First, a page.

John Schnatter, CEO of the Papa John’s pizza chain, shared a political, election-year message during a shareholders conference call the other day. His message: the Affordable Care Act will be bad for his business and its customers.
On a conference call last week, CEO and founder John Schnatter (a Mitt Romney supporter and fundraiser) said the health care law’s changes – set to go into effect in 2014 – will result in higher costs for the company – which they vowed to pass onto consumers.
“Our best estimate is that the Obamacare will cost 11 to 14 cents per pizza, or 15 to 20 cents per order from a corporate basis,” Schnatter said.
Matt Yglesias had the same reaction I did: “Stipulating for a moment that this is true, doesn’t it seem like a rather small price to pay?”
Actually, yes. I haven’t the foggiest idea if Schnatter’s figures are accurate, and given that his enthusiastic support for the Romney campaign, I’d recommend caution before accepting them as fact.
But for the sake of argument, let’s say the Papa John’s CEO is correct and the price of a large pepperoni pizza will go from $14.08 to $14.19 (or, on the outside, $14.22) as a consequence of the Affordable Care Act. This is supposed to make Americans oppose the health care law?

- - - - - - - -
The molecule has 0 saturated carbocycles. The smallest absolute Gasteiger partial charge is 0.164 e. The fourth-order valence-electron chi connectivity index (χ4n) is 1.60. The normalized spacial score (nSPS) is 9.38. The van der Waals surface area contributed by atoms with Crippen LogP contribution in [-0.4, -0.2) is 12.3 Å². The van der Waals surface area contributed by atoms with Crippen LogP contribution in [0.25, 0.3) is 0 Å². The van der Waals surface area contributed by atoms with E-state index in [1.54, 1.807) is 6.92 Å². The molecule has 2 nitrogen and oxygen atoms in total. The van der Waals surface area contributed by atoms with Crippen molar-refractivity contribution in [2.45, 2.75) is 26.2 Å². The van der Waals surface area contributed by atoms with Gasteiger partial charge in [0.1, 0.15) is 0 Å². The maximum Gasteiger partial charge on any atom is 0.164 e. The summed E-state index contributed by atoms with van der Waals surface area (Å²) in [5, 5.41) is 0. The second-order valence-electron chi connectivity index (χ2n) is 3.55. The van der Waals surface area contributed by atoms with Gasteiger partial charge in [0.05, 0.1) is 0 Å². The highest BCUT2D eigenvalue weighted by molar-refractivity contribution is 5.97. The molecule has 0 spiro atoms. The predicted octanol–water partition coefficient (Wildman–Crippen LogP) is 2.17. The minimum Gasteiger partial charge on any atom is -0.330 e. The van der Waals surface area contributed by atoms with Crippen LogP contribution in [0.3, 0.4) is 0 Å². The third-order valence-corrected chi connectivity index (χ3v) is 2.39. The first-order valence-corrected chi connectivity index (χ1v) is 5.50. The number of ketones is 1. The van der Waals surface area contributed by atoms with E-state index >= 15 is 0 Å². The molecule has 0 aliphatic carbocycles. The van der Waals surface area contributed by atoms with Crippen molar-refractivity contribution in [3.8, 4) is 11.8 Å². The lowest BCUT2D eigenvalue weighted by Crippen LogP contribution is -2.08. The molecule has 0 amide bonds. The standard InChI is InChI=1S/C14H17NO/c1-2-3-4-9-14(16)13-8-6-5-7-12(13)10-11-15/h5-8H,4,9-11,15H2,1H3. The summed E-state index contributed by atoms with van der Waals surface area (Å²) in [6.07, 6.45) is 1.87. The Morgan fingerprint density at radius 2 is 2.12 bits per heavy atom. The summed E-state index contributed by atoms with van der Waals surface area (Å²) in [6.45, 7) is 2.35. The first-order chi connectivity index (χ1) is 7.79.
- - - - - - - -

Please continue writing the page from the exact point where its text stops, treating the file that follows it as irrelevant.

In other words, Schnatter is effectively arguing, “On the one hand, 30 million Americans will have access to affordable health care; seniors will pay less for prescription medication; people with pre-existing conditions will be protected; young adults will be able to stay on their families’ plans; annual and lifetime caps will be eliminated; and preventive care will be available to all without copays. On the other hand, consumers might have to pay an additional 11 cents on a pizza.”
Schnatter seems to think the reaction should be obvious. As it happens, I think it is obvious, but not in the way he prefers.